Next came DraftObama.org, “more of a gentle breeze than a draft,” Hlinko said. Its high point was a TV ad that ran during Christmas 2006 on all three news stations in Honolulu, where then-Sen. Barack Obama was vacationing with his family. Obama announced in February, and later told Hlinko that when Michelle saw the ad, she came running in to ask if he was running for president.
“Well then, Senator Obama, we reached our target audience,” Hlinko deadpanned.
None of this political activity was lucrative; in fact, it didn’t pay at all. When Hlinko met the parents of his bride to be in 2003, he was unemployed and spending his own money to fund the campaign of a guy not actually running for president (Clark). They weren’t impressed, he said.
Time to get a real job, and in Washington that meant doing PR by day, mostly for trade associations, and creating pop-up websites by night, “trying to recapture the magic of MoveOn.”
Hlinko was in on the creation of MoveOn.org, an early internet sensation that channeled voter frustration over the impeachment of President Clinton. It was 1998. He was in San Francisco working on a comedy page for AOL, his first paid web gig. A mutual friend put him in touch with Wes Boyd and Joan Blades, founders of MoveOn, who enlisted him as a political strategist or a member of the board, “whatever the press release needed,” he said.
It was more “straitlaced” than what he does today, he said, but the intersection of politics and satire is where Hlinko is most at home. At Valley Stream High School on Long Island, his best friend was Fred Armisen, who played Obama on Saturday Night Live. Hlinko came in second for “class clown,” but give him a break, he said. He lost out to Jim Breuer, another SNL alumnus.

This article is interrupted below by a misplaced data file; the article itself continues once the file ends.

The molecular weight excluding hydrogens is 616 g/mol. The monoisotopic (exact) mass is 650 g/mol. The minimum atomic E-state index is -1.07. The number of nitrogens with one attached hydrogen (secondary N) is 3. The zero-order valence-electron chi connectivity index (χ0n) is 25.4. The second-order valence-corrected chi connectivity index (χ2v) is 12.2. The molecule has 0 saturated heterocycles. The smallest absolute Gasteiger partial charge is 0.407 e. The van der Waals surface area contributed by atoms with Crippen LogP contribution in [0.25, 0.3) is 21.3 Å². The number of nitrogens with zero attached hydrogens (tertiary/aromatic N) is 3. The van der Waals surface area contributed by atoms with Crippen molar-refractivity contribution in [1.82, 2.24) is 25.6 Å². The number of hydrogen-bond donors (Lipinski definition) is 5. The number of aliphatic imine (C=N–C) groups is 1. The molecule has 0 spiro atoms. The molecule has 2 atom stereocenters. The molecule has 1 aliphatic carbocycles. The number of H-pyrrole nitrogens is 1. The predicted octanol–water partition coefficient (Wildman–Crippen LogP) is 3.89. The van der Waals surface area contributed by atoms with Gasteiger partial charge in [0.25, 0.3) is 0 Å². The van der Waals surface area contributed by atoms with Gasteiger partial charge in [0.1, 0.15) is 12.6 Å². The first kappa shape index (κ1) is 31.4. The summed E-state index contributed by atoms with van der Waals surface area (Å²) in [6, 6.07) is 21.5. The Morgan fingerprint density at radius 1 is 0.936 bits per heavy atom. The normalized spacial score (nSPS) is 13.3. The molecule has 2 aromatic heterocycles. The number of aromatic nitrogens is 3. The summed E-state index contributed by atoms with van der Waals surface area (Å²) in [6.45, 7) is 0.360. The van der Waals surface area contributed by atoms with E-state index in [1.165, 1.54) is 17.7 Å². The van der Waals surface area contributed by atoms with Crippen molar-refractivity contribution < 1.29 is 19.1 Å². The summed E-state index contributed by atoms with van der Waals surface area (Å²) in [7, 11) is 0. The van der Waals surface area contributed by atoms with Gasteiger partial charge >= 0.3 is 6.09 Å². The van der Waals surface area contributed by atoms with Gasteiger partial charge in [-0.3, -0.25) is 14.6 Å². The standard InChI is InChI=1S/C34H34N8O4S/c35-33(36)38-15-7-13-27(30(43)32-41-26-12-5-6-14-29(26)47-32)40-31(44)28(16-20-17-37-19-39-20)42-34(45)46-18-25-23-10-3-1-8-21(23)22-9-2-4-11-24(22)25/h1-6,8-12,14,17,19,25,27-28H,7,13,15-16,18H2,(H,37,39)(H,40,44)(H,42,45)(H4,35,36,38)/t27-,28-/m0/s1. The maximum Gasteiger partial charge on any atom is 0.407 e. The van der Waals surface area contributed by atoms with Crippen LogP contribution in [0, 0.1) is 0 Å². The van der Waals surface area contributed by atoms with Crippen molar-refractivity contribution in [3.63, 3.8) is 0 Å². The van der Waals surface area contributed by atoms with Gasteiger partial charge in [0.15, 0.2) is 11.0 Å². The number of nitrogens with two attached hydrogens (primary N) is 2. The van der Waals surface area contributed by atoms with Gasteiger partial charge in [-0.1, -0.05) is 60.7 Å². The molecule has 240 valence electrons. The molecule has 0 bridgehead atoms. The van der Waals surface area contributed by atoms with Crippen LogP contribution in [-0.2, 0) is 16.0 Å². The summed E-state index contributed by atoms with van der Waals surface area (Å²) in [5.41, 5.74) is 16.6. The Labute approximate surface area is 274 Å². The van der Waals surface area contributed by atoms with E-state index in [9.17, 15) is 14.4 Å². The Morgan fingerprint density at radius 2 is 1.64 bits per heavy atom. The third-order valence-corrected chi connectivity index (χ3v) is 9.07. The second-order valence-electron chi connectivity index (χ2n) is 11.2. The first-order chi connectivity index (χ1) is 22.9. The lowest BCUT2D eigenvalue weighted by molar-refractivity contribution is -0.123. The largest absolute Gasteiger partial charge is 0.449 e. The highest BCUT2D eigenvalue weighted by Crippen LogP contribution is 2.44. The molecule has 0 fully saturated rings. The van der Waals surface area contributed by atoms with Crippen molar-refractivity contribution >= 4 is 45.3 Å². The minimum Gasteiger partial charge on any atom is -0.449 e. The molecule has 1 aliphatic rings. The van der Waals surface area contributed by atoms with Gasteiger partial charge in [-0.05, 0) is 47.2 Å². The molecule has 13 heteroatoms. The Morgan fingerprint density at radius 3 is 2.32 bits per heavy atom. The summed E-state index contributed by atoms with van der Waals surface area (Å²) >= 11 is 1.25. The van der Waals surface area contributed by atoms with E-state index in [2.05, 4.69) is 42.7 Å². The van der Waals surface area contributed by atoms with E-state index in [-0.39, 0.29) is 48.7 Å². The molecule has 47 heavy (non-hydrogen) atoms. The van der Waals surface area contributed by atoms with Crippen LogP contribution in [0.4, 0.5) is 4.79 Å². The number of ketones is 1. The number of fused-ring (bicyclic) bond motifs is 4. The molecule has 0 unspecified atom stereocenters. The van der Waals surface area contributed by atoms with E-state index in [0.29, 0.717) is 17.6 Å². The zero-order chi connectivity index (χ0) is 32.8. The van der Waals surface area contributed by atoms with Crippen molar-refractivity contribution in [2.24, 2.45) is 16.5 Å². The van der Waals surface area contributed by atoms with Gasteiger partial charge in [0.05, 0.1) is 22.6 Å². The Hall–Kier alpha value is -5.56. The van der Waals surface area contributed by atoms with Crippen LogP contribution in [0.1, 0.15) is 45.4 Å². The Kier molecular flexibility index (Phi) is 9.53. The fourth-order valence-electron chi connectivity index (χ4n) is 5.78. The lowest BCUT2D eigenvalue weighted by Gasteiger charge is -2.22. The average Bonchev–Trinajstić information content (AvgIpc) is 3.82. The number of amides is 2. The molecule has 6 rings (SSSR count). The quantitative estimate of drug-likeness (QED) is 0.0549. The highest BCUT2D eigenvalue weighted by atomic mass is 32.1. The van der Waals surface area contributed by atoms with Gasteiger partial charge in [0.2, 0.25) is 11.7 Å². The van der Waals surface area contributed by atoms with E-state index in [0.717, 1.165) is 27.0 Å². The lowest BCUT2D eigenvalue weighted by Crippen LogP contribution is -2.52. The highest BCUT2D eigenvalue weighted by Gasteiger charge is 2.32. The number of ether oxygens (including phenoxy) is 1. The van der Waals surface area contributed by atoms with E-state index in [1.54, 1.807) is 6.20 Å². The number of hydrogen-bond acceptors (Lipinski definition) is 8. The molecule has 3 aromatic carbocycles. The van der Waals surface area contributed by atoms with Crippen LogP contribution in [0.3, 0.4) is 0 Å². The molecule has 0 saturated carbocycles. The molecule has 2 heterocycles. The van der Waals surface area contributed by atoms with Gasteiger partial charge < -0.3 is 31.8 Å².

Hlinko is not a child of privilege, but his father earned enough selling vacuum cleaners at Sears to have a home and a middle-class life, “and I think that is being lost,” he said.
“My left-wing followers would be shocked,” he said, if they knew that as a teen he volunteered for his local Republican congressman and that he was once a registered Republican. His first job after graduating from Wesleyan College was with Lehman Brothers, the investment bank that went belly-up in the Great Recession.
“I got the job by telling jokes,” he said. The interviewer, seeing he had done comedy radio at Wesleyan, asked him to tell a joke. “I did an imitation of Jimmy Stewart as a crack addict, and I pulled a wallet out of my ear. Somehow they thought that made me qualified.”
It was a two-year program and when it ended, everyone realized it was a dreadful match. He got a job with the ACLU while the National Endowment for the Arts was under attack, then went to Guatemala for a few months to work on his Spanish before getting accepted in 1992 at Harvard’s Kennedy School for a Master’s degree in Public Policy.
That’s when he got his first email address, and as they say, the rest is history. A self-described “master procrastinator,” Hlinko plays Words With Friends on his computer while he waits for news to break and inspiration to strike. With Trump in the White House, it won’t be long.